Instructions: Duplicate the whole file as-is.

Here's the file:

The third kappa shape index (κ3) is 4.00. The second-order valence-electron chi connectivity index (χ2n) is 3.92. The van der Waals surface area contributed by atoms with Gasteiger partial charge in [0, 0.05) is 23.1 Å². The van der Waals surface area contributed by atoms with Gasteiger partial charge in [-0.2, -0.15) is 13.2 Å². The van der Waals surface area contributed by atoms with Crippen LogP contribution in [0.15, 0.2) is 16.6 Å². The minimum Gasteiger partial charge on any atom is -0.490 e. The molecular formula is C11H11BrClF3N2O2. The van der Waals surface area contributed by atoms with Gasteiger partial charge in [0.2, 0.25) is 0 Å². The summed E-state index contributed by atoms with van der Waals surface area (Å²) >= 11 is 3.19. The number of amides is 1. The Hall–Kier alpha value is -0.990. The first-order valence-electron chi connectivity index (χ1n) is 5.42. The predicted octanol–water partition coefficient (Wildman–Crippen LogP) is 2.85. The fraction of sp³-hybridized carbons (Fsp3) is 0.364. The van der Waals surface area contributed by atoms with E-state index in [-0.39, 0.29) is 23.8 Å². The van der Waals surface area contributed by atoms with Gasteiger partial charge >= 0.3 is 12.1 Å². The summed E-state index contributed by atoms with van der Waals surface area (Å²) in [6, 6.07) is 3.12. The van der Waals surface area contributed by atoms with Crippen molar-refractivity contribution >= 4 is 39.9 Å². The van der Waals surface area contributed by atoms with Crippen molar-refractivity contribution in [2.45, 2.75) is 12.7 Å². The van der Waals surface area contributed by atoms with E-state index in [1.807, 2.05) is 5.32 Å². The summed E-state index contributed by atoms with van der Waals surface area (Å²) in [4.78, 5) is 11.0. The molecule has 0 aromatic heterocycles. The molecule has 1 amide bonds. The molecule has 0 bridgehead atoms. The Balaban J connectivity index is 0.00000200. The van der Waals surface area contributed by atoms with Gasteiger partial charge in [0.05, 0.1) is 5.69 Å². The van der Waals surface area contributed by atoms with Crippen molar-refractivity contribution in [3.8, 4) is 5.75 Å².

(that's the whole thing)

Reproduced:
The third kappa shape index (κ3) is 4.00. The second-order valence-electron chi connectivity index (χ2n) is 3.92. The van der Waals surface area contributed by atoms with Gasteiger partial charge in [0, 0.05) is 23.1 Å². The van der Waals surface area contributed by atoms with Gasteiger partial charge in [-0.2, -0.15) is 13.2 Å². The van der Waals surface area contributed by atoms with Crippen LogP contribution in [0.15, 0.2) is 16.6 Å². The minimum Gasteiger partial charge on any atom is -0.490 e. The molecular formula is C11H11BrClF3N2O2. The van der Waals surface area contributed by atoms with Gasteiger partial charge in [0.2, 0.25) is 0 Å². The summed E-state index contributed by atoms with van der Waals surface area (Å²) >= 11 is 3.19. The number of amides is 1. The Hall–Kier alpha value is -0.990. The first-order valence-electron chi connectivity index (χ1n) is 5.42. The predicted octanol–water partition coefficient (Wildman–Crippen LogP) is 2.85. The fraction of sp³-hybridized carbons (Fsp3) is 0.364. The van der Waals surface area contributed by atoms with E-state index in [-0.39, 0.29) is 23.8 Å². The van der Waals surface area contributed by atoms with Gasteiger partial charge >= 0.3 is 12.1 Å². The summed E-state index contributed by atoms with van der Waals surface area (Å²) in [6, 6.07) is 3.12. The van der Waals surface area contributed by atoms with Crippen molar-refractivity contribution >= 4 is 39.9 Å². The van der Waals surface area contributed by atoms with Crippen molar-refractivity contribution in [2.45, 2.75) is 12.7 Å². The van der Waals surface area contributed by atoms with E-state index in [1.807, 2.05) is 5.32 Å². The summed E-state index contributed by atoms with van der Waals surface area (Å²) in [4.78, 5) is 11.0. The molecule has 0 aromatic heterocycles. The molecule has 1 amide bonds. The molecule has 0 bridgehead atoms. The Balaban J connectivity index is 0.00000200. The van der Waals surface area contributed by atoms with Gasteiger partial charge in [0.05, 0.1) is 5.69 Å². The van der Waals surface area contributed by atoms with Crippen molar-refractivity contribution in [3.8, 4) is 5.75 Å².